Last Thursday, the New Hampshire House passed a bill that would legalize marijuana for adults in the state, despite ongoing federal cannabis prohibition. Unlike most legalization efforts, the bill would not create any tax or regulatory program.
Rep. Kevin Verville (R) and three fellow Republicans introduced House Bill 360 (HB360) on Jan. 9. The legislation would remove marijuana from the state’s list of banned substances and strike provisions in current law that refer to criminal penalties for cannabis-related offenses. The proposed law would not create any kind of tax or regulatory program for marijuana. It would effectively become legal to possess, cultivate, buy, and sell cannabis just like tomatoes.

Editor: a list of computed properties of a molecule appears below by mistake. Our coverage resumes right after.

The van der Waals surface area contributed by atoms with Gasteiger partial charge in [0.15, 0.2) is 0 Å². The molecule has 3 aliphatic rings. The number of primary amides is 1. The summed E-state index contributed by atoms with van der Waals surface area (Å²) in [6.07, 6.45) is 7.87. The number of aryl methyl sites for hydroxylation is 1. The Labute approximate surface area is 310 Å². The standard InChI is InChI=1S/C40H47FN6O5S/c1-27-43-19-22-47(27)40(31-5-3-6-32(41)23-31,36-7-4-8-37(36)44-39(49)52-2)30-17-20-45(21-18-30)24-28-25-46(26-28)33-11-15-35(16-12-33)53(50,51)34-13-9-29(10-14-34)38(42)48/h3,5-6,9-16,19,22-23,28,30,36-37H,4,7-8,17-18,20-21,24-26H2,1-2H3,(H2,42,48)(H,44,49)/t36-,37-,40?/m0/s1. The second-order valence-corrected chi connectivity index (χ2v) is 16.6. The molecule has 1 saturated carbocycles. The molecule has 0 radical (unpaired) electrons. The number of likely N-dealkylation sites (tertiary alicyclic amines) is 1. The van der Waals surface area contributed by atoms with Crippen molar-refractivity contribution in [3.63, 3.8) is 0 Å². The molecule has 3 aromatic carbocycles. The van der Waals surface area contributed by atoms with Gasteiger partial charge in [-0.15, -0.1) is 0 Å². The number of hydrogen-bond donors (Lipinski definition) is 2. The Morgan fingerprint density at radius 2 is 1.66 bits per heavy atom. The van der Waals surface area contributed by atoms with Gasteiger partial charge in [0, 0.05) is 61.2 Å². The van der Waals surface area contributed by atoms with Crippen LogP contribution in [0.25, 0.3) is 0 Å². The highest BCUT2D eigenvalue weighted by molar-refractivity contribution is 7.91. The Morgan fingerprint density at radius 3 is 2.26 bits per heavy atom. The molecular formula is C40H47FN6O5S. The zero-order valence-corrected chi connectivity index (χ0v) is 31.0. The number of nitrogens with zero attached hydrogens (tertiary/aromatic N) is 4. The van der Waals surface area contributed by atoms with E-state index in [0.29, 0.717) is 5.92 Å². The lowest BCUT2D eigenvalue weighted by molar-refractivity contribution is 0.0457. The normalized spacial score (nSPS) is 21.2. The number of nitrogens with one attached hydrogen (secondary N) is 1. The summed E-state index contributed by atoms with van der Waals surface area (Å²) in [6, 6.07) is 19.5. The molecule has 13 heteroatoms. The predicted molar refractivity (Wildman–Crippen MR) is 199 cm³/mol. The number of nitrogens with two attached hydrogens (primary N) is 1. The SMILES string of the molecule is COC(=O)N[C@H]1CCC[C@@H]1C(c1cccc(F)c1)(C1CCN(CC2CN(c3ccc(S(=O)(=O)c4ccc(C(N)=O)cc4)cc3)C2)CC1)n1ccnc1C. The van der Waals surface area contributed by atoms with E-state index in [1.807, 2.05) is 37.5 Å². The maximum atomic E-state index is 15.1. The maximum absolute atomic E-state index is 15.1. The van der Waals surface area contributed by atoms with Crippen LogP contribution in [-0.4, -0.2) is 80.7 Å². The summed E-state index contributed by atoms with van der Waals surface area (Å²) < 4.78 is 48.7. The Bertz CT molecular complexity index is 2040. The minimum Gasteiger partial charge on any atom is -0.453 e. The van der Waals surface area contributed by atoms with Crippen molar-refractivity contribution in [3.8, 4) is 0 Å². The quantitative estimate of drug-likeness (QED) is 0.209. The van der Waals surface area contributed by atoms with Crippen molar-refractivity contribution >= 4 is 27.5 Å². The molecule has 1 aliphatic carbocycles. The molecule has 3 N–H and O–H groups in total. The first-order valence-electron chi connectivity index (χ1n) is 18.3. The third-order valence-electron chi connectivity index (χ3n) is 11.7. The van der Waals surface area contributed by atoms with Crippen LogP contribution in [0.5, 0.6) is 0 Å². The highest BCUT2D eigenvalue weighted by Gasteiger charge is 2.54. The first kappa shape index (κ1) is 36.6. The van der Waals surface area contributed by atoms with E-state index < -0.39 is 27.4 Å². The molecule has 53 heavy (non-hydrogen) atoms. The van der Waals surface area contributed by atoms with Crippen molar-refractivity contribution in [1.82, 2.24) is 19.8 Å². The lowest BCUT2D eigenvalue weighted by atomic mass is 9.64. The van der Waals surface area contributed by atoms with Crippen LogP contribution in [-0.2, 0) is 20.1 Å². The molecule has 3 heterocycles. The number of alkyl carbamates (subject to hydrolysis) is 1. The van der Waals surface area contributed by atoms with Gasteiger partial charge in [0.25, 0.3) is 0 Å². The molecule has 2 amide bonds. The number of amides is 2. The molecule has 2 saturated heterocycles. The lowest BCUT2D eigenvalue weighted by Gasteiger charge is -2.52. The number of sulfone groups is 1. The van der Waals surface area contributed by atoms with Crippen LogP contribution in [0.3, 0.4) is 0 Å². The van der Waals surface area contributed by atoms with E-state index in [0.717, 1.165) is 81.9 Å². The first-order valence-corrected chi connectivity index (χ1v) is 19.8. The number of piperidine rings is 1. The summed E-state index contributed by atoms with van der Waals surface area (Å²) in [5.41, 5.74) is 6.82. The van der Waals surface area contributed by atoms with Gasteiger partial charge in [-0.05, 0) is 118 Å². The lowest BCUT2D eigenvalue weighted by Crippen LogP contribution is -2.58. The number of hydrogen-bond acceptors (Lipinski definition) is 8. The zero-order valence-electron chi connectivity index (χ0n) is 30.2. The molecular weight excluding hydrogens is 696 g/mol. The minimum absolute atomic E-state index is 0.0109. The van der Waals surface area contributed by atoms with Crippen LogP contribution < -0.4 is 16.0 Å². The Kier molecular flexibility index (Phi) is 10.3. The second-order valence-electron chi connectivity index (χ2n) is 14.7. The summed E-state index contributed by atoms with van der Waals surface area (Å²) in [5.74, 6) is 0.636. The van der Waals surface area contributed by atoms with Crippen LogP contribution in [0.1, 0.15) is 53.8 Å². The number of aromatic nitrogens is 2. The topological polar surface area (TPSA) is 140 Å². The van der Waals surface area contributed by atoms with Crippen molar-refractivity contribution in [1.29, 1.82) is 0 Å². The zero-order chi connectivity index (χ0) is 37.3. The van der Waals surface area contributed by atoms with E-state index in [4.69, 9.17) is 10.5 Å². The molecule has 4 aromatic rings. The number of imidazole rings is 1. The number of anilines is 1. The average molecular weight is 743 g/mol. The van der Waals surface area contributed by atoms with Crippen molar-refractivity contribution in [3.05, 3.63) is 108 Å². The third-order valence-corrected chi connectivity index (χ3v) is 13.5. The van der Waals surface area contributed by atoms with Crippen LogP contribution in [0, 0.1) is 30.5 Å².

People under 18 in possession of marijuana would be subject to a substance misuse assessment. People between 18 and 21 would face a violation for simple possession, effectively decriminalizing marijuana for that age group.
The bill includes provisions to allow people with past marijuana convictions to have their records expunged.
On March 16, the House rejected the Criminal Justice and Public Safety Committee’s “inexpedient to legislate” report by a 210-160 vote, and then passed HB360 on a voice vote.
The House has also passed a bill that would legalize marijuana with a regulatory and tax structure for commercial sales and cultivation.
Verville called his approach “simple” and “short.”
“When bills get complicated and they get long and they get confused, people vote against them,” he told Marijuana Moment. “This is the shortest, easiest way to affect the change that the majority of our constituents want—and that is the legalization of cannabis.”
One thought on “New Hampshire House Passes Bill to Legalize Marijuana With No Taxation or Regulation”